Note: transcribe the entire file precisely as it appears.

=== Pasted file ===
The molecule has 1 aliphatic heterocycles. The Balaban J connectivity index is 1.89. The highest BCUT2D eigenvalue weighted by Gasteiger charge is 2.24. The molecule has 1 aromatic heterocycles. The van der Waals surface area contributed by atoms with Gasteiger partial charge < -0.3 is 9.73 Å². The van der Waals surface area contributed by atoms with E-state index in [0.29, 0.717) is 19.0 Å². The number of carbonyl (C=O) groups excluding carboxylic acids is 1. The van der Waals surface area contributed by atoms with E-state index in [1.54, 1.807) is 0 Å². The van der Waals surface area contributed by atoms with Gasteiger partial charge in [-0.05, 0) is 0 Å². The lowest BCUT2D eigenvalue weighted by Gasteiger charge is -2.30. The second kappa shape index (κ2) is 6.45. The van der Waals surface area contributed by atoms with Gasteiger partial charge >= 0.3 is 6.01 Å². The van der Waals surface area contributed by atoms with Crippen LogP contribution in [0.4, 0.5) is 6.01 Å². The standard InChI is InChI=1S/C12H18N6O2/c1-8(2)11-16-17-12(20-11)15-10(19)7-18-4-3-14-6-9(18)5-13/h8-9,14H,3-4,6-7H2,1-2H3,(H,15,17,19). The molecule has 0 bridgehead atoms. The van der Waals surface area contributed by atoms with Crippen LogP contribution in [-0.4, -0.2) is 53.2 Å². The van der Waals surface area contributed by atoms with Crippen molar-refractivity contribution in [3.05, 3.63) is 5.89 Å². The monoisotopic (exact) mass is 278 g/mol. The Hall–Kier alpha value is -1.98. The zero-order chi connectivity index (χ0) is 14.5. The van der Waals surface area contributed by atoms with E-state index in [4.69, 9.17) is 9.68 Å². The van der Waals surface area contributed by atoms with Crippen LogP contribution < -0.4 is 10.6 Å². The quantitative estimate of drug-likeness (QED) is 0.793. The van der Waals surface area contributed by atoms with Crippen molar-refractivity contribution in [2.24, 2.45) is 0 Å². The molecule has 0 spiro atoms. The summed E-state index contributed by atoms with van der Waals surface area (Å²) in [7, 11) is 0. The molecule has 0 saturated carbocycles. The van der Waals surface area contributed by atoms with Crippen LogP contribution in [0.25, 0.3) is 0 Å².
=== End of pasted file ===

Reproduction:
The molecule has 1 aliphatic heterocycles. The Balaban J connectivity index is 1.89. The highest BCUT2D eigenvalue weighted by Gasteiger charge is 2.24. The molecule has 1 aromatic heterocycles. The van der Waals surface area contributed by atoms with Gasteiger partial charge < -0.3 is 9.73 Å². The van der Waals surface area contributed by atoms with E-state index in [0.29, 0.717) is 19.0 Å². The number of carbonyl (C=O) groups excluding carboxylic acids is 1. The van der Waals surface area contributed by atoms with E-state index in [1.54, 1.807) is 0 Å². The van der Waals surface area contributed by atoms with Gasteiger partial charge in [-0.05, 0) is 0 Å². The lowest BCUT2D eigenvalue weighted by Gasteiger charge is -2.30. The second kappa shape index (κ2) is 6.45. The van der Waals surface area contributed by atoms with Gasteiger partial charge >= 0.3 is 6.01 Å². The van der Waals surface area contributed by atoms with Crippen LogP contribution in [0.4, 0.5) is 6.01 Å². The standard InChI is InChI=1S/C12H18N6O2/c1-8(2)11-16-17-12(20-11)15-10(19)7-18-4-3-14-6-9(18)5-13/h8-9,14H,3-4,6-7H2,1-2H3,(H,15,17,19). The molecule has 0 bridgehead atoms. The van der Waals surface area contributed by atoms with Crippen LogP contribution in [-0.4, -0.2) is 53.2 Å². The van der Waals surface area contributed by atoms with Crippen molar-refractivity contribution in [3.05, 3.63) is 5.89 Å². The monoisotopic (exact) mass is 278 g/mol. The Hall–Kier alpha value is -1.98. The zero-order chi connectivity index (χ0) is 14.5. The van der Waals surface area contributed by atoms with E-state index in [4.69, 9.17) is 9.68 Å². The van der Waals surface area contributed by atoms with Crippen LogP contribution < -0.4 is 10.6 Å². The quantitative estimate of drug-likeness (QED) is 0.793. The van der Waals surface area contributed by atoms with Crippen molar-refractivity contribution in [2.24, 2.45) is 0 Å². The molecule has 0 spiro atoms. The summed E-state index contributed by atoms with van der Waals surface area (Å²) in [7, 11) is 0. The molecule has 0 saturated carbocycles. The van der Waals surface area contributed by atoms with Crippen LogP contribution in [0.25, 0.3) is 0 Å².